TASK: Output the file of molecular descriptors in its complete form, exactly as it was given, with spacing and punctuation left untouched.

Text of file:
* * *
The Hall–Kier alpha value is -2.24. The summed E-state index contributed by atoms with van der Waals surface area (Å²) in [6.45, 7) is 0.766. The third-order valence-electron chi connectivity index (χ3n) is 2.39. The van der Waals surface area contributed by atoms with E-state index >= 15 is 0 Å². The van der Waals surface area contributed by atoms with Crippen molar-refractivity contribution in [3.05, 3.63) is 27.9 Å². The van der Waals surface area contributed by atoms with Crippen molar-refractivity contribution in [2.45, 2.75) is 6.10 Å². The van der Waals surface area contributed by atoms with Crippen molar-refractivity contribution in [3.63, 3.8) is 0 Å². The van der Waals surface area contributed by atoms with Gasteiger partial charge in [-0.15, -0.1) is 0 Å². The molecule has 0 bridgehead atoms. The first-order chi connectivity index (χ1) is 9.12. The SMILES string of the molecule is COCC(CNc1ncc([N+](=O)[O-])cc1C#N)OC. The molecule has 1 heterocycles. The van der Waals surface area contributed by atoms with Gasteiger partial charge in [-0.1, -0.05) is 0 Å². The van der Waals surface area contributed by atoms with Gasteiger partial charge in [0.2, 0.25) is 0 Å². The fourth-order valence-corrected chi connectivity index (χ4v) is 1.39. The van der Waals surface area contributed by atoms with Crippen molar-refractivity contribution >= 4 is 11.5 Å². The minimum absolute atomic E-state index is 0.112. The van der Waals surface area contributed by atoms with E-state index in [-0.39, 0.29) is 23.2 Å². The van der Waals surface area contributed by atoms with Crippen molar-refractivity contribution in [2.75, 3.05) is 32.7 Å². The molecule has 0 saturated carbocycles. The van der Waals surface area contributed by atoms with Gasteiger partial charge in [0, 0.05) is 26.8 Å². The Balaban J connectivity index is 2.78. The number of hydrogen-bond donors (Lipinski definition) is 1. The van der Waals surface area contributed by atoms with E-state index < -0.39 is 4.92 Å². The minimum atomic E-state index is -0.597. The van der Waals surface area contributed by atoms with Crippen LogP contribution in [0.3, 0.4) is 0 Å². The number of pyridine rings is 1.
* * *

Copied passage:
The Hall–Kier alpha value is -2.24. The summed E-state index contributed by atoms with van der Waals surface area (Å²) in [6.45, 7) is 0.766. The third-order valence-electron chi connectivity index (χ3n) is 2.39. The van der Waals surface area contributed by atoms with E-state index >= 15 is 0 Å². The van der Waals surface area contributed by atoms with Crippen molar-refractivity contribution in [3.05, 3.63) is 27.9 Å². The van der Waals surface area contributed by atoms with Crippen molar-refractivity contribution in [2.45, 2.75) is 6.10 Å². The van der Waals surface area contributed by atoms with Crippen molar-refractivity contribution in [3.63, 3.8) is 0 Å². The van der Waals surface area contributed by atoms with Gasteiger partial charge in [-0.15, -0.1) is 0 Å². The molecule has 0 bridgehead atoms. The first-order chi connectivity index (χ1) is 9.12. The SMILES string of the molecule is COCC(CNc1ncc([N+](=O)[O-])cc1C#N)OC. The molecule has 1 heterocycles. The van der Waals surface area contributed by atoms with Gasteiger partial charge in [-0.1, -0.05) is 0 Å². The van der Waals surface area contributed by atoms with Gasteiger partial charge in [0.2, 0.25) is 0 Å². The fourth-order valence-corrected chi connectivity index (χ4v) is 1.39. The van der Waals surface area contributed by atoms with Crippen molar-refractivity contribution >= 4 is 11.5 Å². The minimum absolute atomic E-state index is 0.112. The van der Waals surface area contributed by atoms with E-state index in [-0.39, 0.29) is 23.2 Å². The van der Waals surface area contributed by atoms with Crippen molar-refractivity contribution in [2.75, 3.05) is 32.7 Å². The molecule has 0 saturated carbocycles. The van der Waals surface area contributed by atoms with Gasteiger partial charge in [0, 0.05) is 26.8 Å². The Balaban J connectivity index is 2.78. The number of hydrogen-bond donors (Lipinski definition) is 1. The van der Waals surface area contributed by atoms with E-state index < -0.39 is 4.92 Å². The minimum atomic E-state index is -0.597. The van der Waals surface area contributed by atoms with Crippen LogP contribution in [0.3, 0.4) is 0 Å². The number of pyridine rings is 1.